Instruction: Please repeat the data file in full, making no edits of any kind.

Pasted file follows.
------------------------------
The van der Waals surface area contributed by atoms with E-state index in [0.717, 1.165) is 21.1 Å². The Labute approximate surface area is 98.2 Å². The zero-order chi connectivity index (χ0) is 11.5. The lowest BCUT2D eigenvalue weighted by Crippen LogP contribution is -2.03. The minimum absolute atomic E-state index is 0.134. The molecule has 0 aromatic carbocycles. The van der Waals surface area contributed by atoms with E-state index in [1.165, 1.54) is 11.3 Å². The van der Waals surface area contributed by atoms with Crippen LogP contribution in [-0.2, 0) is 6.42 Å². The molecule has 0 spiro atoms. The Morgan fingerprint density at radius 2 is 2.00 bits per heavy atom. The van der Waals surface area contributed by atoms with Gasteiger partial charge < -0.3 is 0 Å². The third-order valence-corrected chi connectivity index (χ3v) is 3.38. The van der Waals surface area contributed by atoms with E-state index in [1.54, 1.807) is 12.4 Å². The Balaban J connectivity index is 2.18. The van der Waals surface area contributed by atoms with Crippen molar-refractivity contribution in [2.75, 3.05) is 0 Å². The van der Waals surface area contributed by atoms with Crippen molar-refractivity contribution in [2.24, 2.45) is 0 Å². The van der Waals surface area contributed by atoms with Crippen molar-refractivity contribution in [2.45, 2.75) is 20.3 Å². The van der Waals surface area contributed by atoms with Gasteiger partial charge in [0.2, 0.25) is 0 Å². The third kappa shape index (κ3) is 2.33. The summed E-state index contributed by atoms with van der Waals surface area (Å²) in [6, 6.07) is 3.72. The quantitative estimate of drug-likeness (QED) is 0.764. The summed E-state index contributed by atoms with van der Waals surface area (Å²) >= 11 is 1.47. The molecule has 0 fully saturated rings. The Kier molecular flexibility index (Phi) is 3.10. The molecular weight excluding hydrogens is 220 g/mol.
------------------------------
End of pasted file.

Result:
The van der Waals surface area contributed by atoms with E-state index in [0.717, 1.165) is 21.1 Å². The Labute approximate surface area is 98.2 Å². The zero-order chi connectivity index (χ0) is 11.5. The lowest BCUT2D eigenvalue weighted by Crippen LogP contribution is -2.03. The minimum absolute atomic E-state index is 0.134. The molecule has 0 aromatic carbocycles. The van der Waals surface area contributed by atoms with E-state index in [1.165, 1.54) is 11.3 Å². The van der Waals surface area contributed by atoms with Crippen LogP contribution in [-0.2, 0) is 6.42 Å². The molecule has 0 spiro atoms. The Morgan fingerprint density at radius 2 is 2.00 bits per heavy atom. The van der Waals surface area contributed by atoms with Gasteiger partial charge < -0.3 is 0 Å². The third-order valence-corrected chi connectivity index (χ3v) is 3.38. The van der Waals surface area contributed by atoms with E-state index in [1.54, 1.807) is 12.4 Å². The Balaban J connectivity index is 2.18. The van der Waals surface area contributed by atoms with Crippen molar-refractivity contribution in [2.75, 3.05) is 0 Å². The van der Waals surface area contributed by atoms with Crippen molar-refractivity contribution in [2.24, 2.45) is 0 Å². The van der Waals surface area contributed by atoms with Crippen molar-refractivity contribution in [2.45, 2.75) is 20.3 Å². The van der Waals surface area contributed by atoms with Gasteiger partial charge in [0.2, 0.25) is 0 Å². The third kappa shape index (κ3) is 2.33. The summed E-state index contributed by atoms with van der Waals surface area (Å²) in [6, 6.07) is 3.72. The quantitative estimate of drug-likeness (QED) is 0.764. The summed E-state index contributed by atoms with van der Waals surface area (Å²) >= 11 is 1.47. The molecule has 0 fully saturated rings. The Kier molecular flexibility index (Phi) is 3.10. The molecular weight excluding hydrogens is 220 g/mol.